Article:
End of Life Planning

Yes, Virginia, there is a right way to grieve

Written by Erin McCune on June 3rd, 2021

“We are a society that has forgotten how to grieve.” – Eric Layer

In Eric Layer’s new book, “The Right Way of Death,” Eric addresses funeral professionals with the surprising claim that “There is a right way to grieve. There is a right way to ‘do’ death. There is a right way to approach a loss. There are practices, steps, actions, decisions, and yes, even purchases, that will result in an easier, more complete farewell to the one lost.”

Eric’s overall premise is that funeral professionals are experts in helping families, not just in caring for the body and providing funeral services, but assisting loved ones in properly grieving and processing the death, and equipping them with the ability to recover and readjust to their new reality. He argues that the strongest value morticians can offer is by truly helping families through the grieving process, and that the products and services they offer are simply the tools morticians have to help in this process. As Eric says, “Funeral directors are experts, and it is high time they said so. You cannot serve thousands, or tens of thousands, of grieving families without picking up some clues about what works and what doesn’t.” However, grieving still changes over time, so morticians must adapt their methods, products, and services to align with the current “right way” to grieve.

His book is written as a guidebook for morticians, but tackles much more than that. Eric’s parents were married in the chapel of the funeral home where they both worked, and Eric’s childhood was steeped in the mortuary world, and today, he leads the death care division at McKee Wallwork + Co., an internationally recognized marketing advisory firm. The lessons in the book are designed for morticians, but are relatable for people in any industry.

What does Eric mean that there’s a right way to grieve? Eric makes the valid point that, with lifespans lengthening, many of us don’t have as much experience with death and grieving that we used to. As a result,  “There is a right way to do death. And there is a wrong way. Avoidance, nonconfrontation, fear of emotion, suppression—all of these are wrong and will result in a stunted grief process.” “The really important choice, which every bereaved has to make at some point, is between confrontation and retreat. The choice between doing it the right, hard way, and doing it the way that seems easier but never helps.”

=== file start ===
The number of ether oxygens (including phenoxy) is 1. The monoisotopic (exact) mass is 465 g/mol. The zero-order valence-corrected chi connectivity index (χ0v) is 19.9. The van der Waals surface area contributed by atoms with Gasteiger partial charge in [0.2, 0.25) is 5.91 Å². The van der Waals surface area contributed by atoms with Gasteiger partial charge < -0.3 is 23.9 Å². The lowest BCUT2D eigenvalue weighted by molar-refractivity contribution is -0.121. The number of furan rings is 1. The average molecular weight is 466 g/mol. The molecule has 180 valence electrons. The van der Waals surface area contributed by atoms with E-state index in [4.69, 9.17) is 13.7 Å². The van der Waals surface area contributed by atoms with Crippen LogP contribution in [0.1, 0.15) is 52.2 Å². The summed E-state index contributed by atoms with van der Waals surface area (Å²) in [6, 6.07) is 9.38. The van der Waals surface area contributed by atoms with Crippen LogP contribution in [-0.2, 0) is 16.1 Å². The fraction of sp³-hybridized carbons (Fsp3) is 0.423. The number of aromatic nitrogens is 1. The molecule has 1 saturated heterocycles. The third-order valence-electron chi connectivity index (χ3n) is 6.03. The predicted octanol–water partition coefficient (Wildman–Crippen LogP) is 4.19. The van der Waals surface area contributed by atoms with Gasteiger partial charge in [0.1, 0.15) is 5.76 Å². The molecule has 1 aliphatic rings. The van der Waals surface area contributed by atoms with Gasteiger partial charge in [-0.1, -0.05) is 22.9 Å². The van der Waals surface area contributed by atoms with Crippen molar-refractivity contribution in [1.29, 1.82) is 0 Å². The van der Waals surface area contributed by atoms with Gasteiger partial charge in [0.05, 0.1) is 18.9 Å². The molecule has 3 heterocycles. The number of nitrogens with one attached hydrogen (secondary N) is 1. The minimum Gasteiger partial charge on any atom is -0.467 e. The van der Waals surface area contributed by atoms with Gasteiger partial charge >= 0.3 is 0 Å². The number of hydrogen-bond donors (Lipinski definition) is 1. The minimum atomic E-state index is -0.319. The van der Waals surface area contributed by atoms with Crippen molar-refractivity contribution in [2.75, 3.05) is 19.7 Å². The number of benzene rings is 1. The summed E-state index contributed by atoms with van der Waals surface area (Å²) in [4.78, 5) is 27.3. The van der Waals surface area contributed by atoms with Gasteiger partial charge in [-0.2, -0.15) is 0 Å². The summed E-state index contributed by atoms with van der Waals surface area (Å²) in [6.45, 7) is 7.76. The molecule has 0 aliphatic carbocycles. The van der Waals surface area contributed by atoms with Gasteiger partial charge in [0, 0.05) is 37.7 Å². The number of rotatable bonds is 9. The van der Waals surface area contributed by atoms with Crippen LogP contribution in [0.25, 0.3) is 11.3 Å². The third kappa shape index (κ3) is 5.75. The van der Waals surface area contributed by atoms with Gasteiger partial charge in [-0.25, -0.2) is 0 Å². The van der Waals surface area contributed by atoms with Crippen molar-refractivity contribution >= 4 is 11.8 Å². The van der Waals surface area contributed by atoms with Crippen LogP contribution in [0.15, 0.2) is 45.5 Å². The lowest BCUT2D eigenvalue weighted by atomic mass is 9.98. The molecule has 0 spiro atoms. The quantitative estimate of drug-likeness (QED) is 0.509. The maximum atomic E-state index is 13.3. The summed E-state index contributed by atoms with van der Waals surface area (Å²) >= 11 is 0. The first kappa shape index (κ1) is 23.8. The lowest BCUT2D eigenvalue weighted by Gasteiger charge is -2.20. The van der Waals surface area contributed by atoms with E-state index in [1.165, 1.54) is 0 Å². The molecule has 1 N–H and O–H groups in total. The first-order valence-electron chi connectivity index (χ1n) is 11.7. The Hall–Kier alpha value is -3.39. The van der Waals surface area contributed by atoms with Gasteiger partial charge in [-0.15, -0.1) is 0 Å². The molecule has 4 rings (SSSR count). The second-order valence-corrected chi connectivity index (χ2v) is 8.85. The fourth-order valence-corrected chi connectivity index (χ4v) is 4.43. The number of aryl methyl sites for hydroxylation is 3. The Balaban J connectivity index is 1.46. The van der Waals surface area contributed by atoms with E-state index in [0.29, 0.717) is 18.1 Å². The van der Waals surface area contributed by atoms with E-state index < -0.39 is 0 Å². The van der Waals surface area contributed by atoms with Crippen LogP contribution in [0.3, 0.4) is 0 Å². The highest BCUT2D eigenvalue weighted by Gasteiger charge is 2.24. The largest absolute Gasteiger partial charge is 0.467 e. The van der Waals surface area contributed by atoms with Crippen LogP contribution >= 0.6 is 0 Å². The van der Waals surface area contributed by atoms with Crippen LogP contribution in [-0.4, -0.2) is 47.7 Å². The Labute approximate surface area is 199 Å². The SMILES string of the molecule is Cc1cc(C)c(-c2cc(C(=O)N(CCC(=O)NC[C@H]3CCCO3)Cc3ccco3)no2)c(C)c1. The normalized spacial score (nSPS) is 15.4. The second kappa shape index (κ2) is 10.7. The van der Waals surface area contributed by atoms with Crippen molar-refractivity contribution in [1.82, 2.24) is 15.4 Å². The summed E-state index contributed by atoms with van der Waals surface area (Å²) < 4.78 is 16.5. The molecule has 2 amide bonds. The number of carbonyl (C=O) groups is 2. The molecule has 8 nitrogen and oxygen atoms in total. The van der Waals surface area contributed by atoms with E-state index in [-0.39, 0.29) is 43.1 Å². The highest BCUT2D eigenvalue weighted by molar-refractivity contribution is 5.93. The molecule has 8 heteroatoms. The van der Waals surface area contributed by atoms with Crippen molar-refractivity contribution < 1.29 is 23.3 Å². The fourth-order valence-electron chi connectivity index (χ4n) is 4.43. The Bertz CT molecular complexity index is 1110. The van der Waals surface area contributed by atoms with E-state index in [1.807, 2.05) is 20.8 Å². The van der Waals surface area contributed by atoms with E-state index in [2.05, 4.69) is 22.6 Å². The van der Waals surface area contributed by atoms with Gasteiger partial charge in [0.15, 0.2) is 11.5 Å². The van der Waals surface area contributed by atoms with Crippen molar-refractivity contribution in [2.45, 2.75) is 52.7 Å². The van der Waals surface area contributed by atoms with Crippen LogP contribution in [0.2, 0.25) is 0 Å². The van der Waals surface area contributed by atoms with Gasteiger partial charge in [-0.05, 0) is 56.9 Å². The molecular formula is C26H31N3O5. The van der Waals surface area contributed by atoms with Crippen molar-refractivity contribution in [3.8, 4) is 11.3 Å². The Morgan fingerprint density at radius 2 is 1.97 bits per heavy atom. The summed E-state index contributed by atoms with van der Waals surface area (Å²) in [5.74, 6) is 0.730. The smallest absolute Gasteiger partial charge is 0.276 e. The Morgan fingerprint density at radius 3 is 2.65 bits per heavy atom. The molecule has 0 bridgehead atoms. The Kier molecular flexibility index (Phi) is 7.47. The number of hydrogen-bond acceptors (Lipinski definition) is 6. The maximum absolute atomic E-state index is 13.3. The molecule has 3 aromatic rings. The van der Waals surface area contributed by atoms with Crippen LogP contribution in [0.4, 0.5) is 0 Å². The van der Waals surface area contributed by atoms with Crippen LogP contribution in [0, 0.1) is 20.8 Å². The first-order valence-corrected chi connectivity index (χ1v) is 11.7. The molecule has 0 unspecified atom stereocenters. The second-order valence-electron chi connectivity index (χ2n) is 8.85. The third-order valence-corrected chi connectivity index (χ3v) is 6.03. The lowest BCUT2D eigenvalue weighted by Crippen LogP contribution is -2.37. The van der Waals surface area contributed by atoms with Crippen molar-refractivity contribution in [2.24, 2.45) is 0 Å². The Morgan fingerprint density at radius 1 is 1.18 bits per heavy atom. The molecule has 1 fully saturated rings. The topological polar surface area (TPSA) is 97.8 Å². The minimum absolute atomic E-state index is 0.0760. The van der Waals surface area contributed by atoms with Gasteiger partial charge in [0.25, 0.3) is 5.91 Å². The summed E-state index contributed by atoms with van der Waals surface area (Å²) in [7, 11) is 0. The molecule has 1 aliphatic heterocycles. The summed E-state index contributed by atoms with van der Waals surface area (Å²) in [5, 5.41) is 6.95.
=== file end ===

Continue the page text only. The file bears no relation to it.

This creates a unique opportunity for funeral professionals, too– “Your target audience has forgotten how to ‘do’ death. On the one hand, that means they do not even know when to call you or what to ask for. But this is a minor concern compared to the massive opportunity in front of you. Never in human history has there been a generation so desperately in need of a death expert.” “Remember, you’re talking to people with little or no exposure to death, who are utterly uneducated regarding what to do, what steps to take, or even what’s appropriate. They call you because you’re the expert.”

While it seems self-explanatory that morticians serve as the community experts in death and grieving, Eric makes the valid point that there is a new desire for people to minimize the process, “streamline the experience and sidestep traditional mortuaries” in an unhealthy effort to avoid grief and processing the death. “Even in population segments that believe (for instance) that funerals are necessary for the grieving process, there is a general distrust and discomfort toward funeral homes.” 

This puts the onus on the funeral professionals to align themselves with the needs of the families first– though, in the interest of helping them grieve the “right way”, it may mean educating people along the way, rather than just selling them exactly the products and services they originally asked for, since the grieving family may only be asking for direct cremation as a technique to avoid their natural grief and processing. “Funeral customers don’t just want cheap cremation; they want to be free of all of the upselling and productization that makes funeral planning uncomfortable. They want guidance through an experience for which they’re unprepared and which is intrinsically disorienting. They want to know they’ve honored their loved one. And they want all that without having to visit a dated building they associate with pain.”